Next it will be full focus on his second feature ShortFellas, another project long in the pipeline which has famous face Warwick Davies, 3ft 6in star of the Harry Potter film franchise, on board in the tale of a group of dwarfs planning a diamond heist.

Its trailer was taken along to Cannes at the same time as Bloodlust and immediately caught the attention as Richard and Steve unwittingly pitched it at the festival hours after a real-life heist when £1m of jewels destined to be worn by film stars on the red carpet were stolen from a hotel safe.

A scene from 24:25 Films' Shortfellas, acomedy drama about five dwarfs who pull off a diamond theft, starring Warwick Davis, second from right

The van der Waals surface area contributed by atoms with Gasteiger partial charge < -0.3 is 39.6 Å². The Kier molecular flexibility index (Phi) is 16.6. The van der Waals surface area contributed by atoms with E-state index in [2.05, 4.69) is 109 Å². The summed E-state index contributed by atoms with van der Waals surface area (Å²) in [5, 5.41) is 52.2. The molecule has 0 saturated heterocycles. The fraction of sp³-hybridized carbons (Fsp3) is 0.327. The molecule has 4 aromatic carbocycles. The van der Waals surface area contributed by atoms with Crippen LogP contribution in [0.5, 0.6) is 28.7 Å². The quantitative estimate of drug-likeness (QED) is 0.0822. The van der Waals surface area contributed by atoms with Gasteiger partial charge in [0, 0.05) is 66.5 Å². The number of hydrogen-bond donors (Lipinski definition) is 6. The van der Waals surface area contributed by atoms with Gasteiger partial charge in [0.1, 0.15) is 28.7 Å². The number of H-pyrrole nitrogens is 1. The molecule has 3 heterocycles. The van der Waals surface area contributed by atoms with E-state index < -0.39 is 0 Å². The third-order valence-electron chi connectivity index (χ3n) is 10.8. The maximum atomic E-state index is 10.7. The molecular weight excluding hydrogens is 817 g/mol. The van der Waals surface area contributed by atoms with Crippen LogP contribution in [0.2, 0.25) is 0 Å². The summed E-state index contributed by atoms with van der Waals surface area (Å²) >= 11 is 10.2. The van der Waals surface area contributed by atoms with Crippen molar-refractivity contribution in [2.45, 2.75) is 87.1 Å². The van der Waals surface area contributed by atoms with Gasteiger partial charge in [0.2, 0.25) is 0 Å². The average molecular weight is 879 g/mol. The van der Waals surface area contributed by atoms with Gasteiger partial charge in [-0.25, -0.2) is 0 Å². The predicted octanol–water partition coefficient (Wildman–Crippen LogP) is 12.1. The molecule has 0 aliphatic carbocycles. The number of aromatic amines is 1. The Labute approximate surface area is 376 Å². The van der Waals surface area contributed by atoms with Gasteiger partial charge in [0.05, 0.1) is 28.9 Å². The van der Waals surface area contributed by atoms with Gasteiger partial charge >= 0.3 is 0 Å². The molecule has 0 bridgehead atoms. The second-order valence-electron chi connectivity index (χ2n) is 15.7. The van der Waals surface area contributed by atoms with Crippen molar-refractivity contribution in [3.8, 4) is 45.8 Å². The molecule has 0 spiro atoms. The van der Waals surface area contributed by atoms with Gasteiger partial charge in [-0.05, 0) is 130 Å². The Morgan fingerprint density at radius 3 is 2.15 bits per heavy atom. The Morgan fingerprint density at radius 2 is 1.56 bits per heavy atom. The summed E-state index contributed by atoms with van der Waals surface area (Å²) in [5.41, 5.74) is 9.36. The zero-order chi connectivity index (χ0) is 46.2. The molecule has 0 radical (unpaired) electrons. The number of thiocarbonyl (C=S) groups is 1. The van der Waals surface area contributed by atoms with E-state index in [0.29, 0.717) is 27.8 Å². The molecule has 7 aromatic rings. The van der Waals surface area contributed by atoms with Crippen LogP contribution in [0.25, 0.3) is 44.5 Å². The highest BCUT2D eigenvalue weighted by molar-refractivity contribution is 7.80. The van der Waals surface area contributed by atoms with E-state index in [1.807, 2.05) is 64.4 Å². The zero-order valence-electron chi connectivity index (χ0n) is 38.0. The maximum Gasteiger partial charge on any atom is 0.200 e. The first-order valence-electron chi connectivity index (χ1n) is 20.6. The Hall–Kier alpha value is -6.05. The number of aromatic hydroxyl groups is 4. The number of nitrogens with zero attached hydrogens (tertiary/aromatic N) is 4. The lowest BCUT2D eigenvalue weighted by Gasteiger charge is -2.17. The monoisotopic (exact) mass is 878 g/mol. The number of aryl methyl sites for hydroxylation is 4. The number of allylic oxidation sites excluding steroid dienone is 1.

A scene from 24:25 Films' Shortfellas, acomedy drama about five dwarfs who pull off a diamond theft, starring Warwick Davis, second from right
 

Davies is signed up as both executive producer and star of the comedy-drama which sees the dwarfs turn to crime to pay for a lifesaving operation for a young girl.

“Initially ShortFellas was going to be my debut feature but investors get nervous if you haven’t done a feature film before,” said Richard who is now also exploring TV possibilities for it.

“Warwick is currently to arrange a meeting with ITV to see if it can be a one-off 90-minute drama.

“We’ve been trying so long I just want to get it made and out there. And some films made for TV still go on general release - like The Full Monty which was a one-off TV movie that then got picked up.

“If we have no luck with the TV route then maybe we can try the Kickstarter campaign. A few films get made that way and Warwick will do everything he can to help.

“So there are a couple of options and we’ll try to push it hard and make it this year.”